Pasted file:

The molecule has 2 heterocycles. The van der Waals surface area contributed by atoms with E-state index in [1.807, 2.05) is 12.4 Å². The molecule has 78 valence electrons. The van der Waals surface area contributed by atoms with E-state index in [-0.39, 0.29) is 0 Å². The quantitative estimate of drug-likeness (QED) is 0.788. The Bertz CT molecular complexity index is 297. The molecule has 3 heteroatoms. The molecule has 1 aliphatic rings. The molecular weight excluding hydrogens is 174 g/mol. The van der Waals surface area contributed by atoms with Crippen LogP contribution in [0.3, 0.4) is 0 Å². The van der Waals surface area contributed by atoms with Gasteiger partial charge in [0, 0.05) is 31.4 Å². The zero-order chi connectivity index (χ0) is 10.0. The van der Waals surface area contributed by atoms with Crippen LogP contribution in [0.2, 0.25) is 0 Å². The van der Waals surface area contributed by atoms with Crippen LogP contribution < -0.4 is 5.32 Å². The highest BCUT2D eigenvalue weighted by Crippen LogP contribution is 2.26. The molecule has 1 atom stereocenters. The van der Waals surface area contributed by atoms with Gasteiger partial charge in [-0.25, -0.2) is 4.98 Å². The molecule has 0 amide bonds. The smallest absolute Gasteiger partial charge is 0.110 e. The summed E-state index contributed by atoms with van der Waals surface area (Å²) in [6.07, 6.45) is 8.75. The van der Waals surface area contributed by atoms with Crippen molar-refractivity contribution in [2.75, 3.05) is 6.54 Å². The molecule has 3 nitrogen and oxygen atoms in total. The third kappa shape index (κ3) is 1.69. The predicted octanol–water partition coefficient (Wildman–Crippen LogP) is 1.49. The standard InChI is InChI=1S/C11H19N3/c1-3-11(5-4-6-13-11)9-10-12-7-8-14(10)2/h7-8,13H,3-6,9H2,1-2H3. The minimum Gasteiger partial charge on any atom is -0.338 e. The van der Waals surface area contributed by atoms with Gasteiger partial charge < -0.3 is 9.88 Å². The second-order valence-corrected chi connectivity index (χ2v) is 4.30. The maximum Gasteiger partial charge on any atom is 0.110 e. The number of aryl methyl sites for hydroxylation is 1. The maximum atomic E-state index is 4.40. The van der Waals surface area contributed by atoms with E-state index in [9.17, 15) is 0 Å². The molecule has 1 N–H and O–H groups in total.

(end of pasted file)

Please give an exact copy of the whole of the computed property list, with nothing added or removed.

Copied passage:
The molecule has 2 heterocycles. The van der Waals surface area contributed by atoms with E-state index in [1.807, 2.05) is 12.4 Å². The molecule has 78 valence electrons. The van der Waals surface area contributed by atoms with E-state index in [-0.39, 0.29) is 0 Å². The quantitative estimate of drug-likeness (QED) is 0.788. The Bertz CT molecular complexity index is 297. The molecule has 3 heteroatoms. The molecule has 1 aliphatic rings. The molecular weight excluding hydrogens is 174 g/mol. The van der Waals surface area contributed by atoms with Crippen LogP contribution in [0.3, 0.4) is 0 Å². The van der Waals surface area contributed by atoms with Gasteiger partial charge in [0, 0.05) is 31.4 Å². The zero-order chi connectivity index (χ0) is 10.0. The van der Waals surface area contributed by atoms with Crippen LogP contribution in [0.2, 0.25) is 0 Å². The van der Waals surface area contributed by atoms with Crippen LogP contribution < -0.4 is 5.32 Å². The highest BCUT2D eigenvalue weighted by Crippen LogP contribution is 2.26. The molecule has 1 atom stereocenters. The van der Waals surface area contributed by atoms with Gasteiger partial charge in [-0.25, -0.2) is 4.98 Å². The molecule has 0 amide bonds. The smallest absolute Gasteiger partial charge is 0.110 e. The summed E-state index contributed by atoms with van der Waals surface area (Å²) in [6.07, 6.45) is 8.75. The van der Waals surface area contributed by atoms with Crippen molar-refractivity contribution in [2.75, 3.05) is 6.54 Å². The molecule has 3 nitrogen and oxygen atoms in total. The third kappa shape index (κ3) is 1.69. The predicted octanol–water partition coefficient (Wildman–Crippen LogP) is 1.49. The standard InChI is InChI=1S/C11H19N3/c1-3-11(5-4-6-13-11)9-10-12-7-8-14(10)2/h7-8,13H,3-6,9H2,1-2H3. The minimum Gasteiger partial charge on any atom is -0.338 e. The van der Waals surface area contributed by atoms with Gasteiger partial charge < -0.3 is 9.88 Å². The second-order valence-corrected chi connectivity index (χ2v) is 4.30. The maximum Gasteiger partial charge on any atom is 0.110 e. The number of aryl methyl sites for hydroxylation is 1. The maximum atomic E-state index is 4.40. The van der Waals surface area contributed by atoms with E-state index in [9.17, 15) is 0 Å². The molecule has 1 N–H and O–H groups in total.